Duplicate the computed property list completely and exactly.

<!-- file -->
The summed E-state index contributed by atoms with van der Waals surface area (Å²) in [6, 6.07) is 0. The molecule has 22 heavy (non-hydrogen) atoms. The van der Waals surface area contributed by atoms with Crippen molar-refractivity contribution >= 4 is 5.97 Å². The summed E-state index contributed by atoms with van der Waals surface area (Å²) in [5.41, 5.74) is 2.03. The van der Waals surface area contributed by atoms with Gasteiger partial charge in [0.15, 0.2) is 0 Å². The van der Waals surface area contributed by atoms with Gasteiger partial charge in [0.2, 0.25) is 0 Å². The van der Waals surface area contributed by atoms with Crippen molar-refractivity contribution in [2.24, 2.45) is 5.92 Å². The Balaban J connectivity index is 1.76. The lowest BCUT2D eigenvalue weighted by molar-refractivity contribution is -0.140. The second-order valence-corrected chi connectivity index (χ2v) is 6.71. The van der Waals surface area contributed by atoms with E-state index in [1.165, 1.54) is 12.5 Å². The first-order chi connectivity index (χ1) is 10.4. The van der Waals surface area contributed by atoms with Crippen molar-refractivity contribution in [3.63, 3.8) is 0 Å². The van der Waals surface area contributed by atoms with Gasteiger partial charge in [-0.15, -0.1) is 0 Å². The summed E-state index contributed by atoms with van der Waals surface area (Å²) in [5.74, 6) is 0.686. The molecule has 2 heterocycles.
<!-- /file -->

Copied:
The summed E-state index contributed by atoms with van der Waals surface area (Å²) in [6, 6.07) is 0. The molecule has 22 heavy (non-hydrogen) atoms. The van der Waals surface area contributed by atoms with Crippen molar-refractivity contribution >= 4 is 5.97 Å². The summed E-state index contributed by atoms with van der Waals surface area (Å²) in [5.41, 5.74) is 2.03. The van der Waals surface area contributed by atoms with Gasteiger partial charge in [0.15, 0.2) is 0 Å². The van der Waals surface area contributed by atoms with Gasteiger partial charge in [0.2, 0.25) is 0 Å². The van der Waals surface area contributed by atoms with Crippen molar-refractivity contribution in [2.24, 2.45) is 5.92 Å². The Balaban J connectivity index is 1.76. The lowest BCUT2D eigenvalue weighted by molar-refractivity contribution is -0.140. The second-order valence-corrected chi connectivity index (χ2v) is 6.71. The van der Waals surface area contributed by atoms with E-state index in [1.165, 1.54) is 12.5 Å². The first-order chi connectivity index (χ1) is 10.4. The van der Waals surface area contributed by atoms with Crippen molar-refractivity contribution in [3.63, 3.8) is 0 Å². The van der Waals surface area contributed by atoms with Gasteiger partial charge in [-0.15, -0.1) is 0 Å². The summed E-state index contributed by atoms with van der Waals surface area (Å²) in [5.74, 6) is 0.686. The molecule has 2 heterocycles.